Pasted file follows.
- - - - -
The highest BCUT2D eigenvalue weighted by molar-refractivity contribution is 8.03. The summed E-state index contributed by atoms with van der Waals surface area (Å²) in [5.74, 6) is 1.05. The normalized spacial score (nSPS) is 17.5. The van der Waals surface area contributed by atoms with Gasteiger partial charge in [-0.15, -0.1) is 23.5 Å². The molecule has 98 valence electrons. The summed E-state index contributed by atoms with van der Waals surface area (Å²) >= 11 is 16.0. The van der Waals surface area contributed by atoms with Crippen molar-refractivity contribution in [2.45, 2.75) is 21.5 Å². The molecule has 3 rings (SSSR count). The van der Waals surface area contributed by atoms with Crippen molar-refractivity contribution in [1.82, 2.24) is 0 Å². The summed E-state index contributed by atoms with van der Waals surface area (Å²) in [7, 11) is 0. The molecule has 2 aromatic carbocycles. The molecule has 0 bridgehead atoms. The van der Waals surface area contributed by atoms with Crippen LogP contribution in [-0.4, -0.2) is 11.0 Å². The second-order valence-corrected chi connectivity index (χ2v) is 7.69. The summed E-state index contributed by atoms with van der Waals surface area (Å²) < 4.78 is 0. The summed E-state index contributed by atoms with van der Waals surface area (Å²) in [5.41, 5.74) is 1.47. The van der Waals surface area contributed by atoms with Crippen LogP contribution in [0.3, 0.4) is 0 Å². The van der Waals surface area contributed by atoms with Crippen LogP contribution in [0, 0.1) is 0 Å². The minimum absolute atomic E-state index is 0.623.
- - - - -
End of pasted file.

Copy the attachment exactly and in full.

The highest BCUT2D eigenvalue weighted by molar-refractivity contribution is 8.03. The summed E-state index contributed by atoms with van der Waals surface area (Å²) in [5.74, 6) is 1.05. The normalized spacial score (nSPS) is 17.5. The van der Waals surface area contributed by atoms with Gasteiger partial charge in [-0.15, -0.1) is 23.5 Å². The molecule has 98 valence electrons. The summed E-state index contributed by atoms with van der Waals surface area (Å²) >= 11 is 16.0. The van der Waals surface area contributed by atoms with Crippen molar-refractivity contribution in [2.45, 2.75) is 21.5 Å². The molecule has 3 rings (SSSR count). The van der Waals surface area contributed by atoms with Crippen molar-refractivity contribution in [1.82, 2.24) is 0 Å². The summed E-state index contributed by atoms with van der Waals surface area (Å²) in [7, 11) is 0. The molecule has 2 aromatic carbocycles. The molecule has 0 bridgehead atoms. The van der Waals surface area contributed by atoms with Crippen LogP contribution in [-0.4, -0.2) is 11.0 Å². The second-order valence-corrected chi connectivity index (χ2v) is 7.69. The summed E-state index contributed by atoms with van der Waals surface area (Å²) < 4.78 is 0. The summed E-state index contributed by atoms with van der Waals surface area (Å²) in [5.41, 5.74) is 1.47. The van der Waals surface area contributed by atoms with Crippen LogP contribution in [0.3, 0.4) is 0 Å². The van der Waals surface area contributed by atoms with Crippen LogP contribution in [0, 0.1) is 0 Å². The minimum absolute atomic E-state index is 0.623.